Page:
Two Hays County veterans programs were presented with grant funding from the Texas Veterans Commission on Friday. Above, Hays County and TVC representatives pose with a check for $150,000. Daily Record photo by Nick Castillo
Texas Veterans Commission grants funding to 2 Hays County programs
Two Hays County veterans programs were presented with grant funding from the Texas Veterans Commission on Friday.
TVC presented “big checks” to 30 organizations from across Central Texas, including the Hays County Veterans Service Office and Hays County Veterans Treatment Court, at a ceremony inside the Hays County Government Center. TVC offers grants in five different categories — general assistance, housing for Texas heroes, veteran mental health grant, veteran treatment courts and veteran county service offices funding. TVC has awarded $234 million in grant funding to nonprofit and local government organizations between 2009 and the current 2022-23 grant cycle.
TVC Commissioner Mary Lopez Dale said everyone is responsible for caring for those who served.
“If there are three things you take away from today, remember this: Veterans, don’t wait until you’re in a crisis to ask for help,” Dale said. “The services I announced today are not charity, they are Texas’ way of recognizing your sacrifices for our nation. Two, anyone who knows a Texas Veteran in need can find assistance at the TVC website 24 hours a day, seven days a week ... I do ask you to go check that out. Know the services offered and have contacts who are there that way you can be a resource for a veteran too.”
TVC will be awarding 139 grants this year, totaling $31.47 million. The veterans commission awarded $7.61 million to organizations in the Central Texas region. The Hays County Veterans Service Office was granted a $150,000 General Assistance grant, which will provide financial assistance services for veterans, dependents and surviving spouses in Hays County.
Hays County Veteran Services Officer Jude Prather said the grant funding will be able to help veterans in the community through the Hope For Hays Veterans program.
“If a veteran finds themselves needing some help, this program can help get people caught up with any kind of late bills,” Prather said. “This is the third year we’ve gotten to receive this grant. It’s going to help a lot of veterans in our community.”
Added Hope For Hays County Veterans Case Manager Amanda Gomes Torres: “We are happy to help. We’re just happy to help any veteran in a financial crisis with a good program. We’re just happy to be a part of the community.”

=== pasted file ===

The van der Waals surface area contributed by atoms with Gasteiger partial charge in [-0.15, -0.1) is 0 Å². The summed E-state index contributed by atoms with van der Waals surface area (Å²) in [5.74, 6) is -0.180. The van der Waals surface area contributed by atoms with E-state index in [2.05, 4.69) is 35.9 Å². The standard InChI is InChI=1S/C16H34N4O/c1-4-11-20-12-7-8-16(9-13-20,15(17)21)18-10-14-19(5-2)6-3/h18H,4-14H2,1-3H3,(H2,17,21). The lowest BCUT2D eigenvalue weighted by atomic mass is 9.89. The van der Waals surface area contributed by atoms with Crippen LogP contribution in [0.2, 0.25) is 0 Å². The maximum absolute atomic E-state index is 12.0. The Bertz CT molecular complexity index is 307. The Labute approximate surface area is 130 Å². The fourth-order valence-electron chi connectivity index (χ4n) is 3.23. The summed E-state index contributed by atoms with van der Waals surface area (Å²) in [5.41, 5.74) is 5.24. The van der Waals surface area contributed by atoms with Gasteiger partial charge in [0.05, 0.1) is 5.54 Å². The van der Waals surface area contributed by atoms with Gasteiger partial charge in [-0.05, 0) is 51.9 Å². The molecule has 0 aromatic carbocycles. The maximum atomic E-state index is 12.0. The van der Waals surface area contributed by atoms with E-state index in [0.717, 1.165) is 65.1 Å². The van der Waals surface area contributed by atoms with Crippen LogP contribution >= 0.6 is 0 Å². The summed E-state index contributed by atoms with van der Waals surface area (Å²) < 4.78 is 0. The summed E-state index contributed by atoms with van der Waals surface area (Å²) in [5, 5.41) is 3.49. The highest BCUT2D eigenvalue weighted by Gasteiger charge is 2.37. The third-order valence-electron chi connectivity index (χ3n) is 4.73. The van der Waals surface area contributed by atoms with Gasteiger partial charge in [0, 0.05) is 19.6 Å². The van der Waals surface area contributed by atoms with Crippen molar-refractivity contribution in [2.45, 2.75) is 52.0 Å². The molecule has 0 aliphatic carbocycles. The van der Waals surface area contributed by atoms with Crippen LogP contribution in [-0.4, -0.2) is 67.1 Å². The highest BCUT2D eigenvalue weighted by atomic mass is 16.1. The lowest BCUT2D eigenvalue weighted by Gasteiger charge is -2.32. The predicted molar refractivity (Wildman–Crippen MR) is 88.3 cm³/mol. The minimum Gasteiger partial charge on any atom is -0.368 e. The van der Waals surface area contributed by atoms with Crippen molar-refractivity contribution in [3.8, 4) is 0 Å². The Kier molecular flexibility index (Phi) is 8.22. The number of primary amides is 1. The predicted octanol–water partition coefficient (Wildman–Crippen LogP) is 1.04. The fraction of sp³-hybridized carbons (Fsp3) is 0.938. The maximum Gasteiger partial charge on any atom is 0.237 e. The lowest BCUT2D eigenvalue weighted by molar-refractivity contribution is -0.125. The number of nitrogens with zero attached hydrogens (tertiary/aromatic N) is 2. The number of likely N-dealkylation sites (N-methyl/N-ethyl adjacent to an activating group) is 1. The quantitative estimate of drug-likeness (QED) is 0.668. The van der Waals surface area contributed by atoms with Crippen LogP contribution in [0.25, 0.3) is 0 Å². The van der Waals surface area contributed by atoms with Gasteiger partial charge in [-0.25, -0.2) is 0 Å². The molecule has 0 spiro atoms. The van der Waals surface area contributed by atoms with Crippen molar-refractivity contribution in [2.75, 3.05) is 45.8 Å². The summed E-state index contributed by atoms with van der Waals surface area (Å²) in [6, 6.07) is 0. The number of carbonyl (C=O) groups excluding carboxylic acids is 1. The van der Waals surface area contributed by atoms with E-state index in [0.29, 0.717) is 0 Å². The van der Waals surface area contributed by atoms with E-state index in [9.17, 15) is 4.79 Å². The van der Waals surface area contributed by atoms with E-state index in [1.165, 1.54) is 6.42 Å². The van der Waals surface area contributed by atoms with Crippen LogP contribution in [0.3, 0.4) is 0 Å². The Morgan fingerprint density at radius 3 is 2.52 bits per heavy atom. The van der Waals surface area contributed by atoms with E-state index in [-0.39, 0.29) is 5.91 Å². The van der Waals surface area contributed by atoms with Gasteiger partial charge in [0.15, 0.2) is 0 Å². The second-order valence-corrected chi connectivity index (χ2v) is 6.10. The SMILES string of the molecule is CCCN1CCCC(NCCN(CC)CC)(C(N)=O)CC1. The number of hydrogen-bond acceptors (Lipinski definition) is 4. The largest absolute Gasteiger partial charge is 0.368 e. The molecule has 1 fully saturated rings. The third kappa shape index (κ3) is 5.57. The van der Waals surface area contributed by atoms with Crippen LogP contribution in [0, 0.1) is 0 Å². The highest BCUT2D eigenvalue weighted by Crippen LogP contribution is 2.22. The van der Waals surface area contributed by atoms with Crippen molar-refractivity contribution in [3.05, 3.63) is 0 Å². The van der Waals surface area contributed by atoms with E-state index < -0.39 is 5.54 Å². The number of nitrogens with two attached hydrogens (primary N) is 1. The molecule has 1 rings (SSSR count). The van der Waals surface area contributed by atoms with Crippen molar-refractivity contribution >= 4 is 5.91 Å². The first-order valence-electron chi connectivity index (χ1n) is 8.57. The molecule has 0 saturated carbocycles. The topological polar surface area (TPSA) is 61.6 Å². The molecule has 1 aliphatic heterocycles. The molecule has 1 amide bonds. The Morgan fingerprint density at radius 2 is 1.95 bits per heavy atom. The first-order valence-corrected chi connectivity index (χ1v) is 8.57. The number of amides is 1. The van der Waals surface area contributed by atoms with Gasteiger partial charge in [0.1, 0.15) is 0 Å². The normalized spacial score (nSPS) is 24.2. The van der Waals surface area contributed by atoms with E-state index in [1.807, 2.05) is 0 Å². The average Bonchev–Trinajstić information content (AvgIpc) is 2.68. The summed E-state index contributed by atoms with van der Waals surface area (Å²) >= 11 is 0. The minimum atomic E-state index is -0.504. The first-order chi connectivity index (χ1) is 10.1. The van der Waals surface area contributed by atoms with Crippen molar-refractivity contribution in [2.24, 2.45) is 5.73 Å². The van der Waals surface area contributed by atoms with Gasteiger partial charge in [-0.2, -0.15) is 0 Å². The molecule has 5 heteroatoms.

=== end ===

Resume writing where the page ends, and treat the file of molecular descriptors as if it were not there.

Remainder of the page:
Prather said Hays County receiving this funding from TVC wouldn’t be possible without support from Hays County Judge Ruben Becerra and the commissioners court.
“It is key to me that we don’t just support our troops while they’re away,” Becerra said during Friday’s ceremony. “The most important time to me is what we do when they come home. Support our troops when they come home.”
The Hays County Veterans Treatment Court received a $300,000 Veterans Treatment Court grant, which will help fund treatment court services for veterans across three counties within the Central Texas region.
Above, Hays County Veterans Treatment Court Judge Chris Johnson and Hays County representatives pose for a photo with a grant check on Friday. Daily Record photo by Nick Castillo
Veterans Treatment Court Judge Chris Johnson said the grant funding from TVC, which the court has received for the fifth consecutive year, is “absolutely, positively essential.”
“Without it, we cannot accomplish our mission,” Johnson said.
He added that the court works to help veterans who have gotten themselves into the criminal justice system.
“What our court does is it helps to treat and coordinates the treatment of veterans who have run afoul in the criminal justice system and largely as a result of drug and alcohol problems secondary to military service, military trauma,” Johnson said. “Often there is a secondary component of mental health. Mental health, that’s an aspect as well and so we’ll help them get access to treatment and help them get access to treatment and resources that they would not otherwise get. We help hold them accountable so that they can learn from the errors of their ways and they can reintegrate back into society.”
For more information from the Texas Veterans Commission visit www.tvc.texas.gov.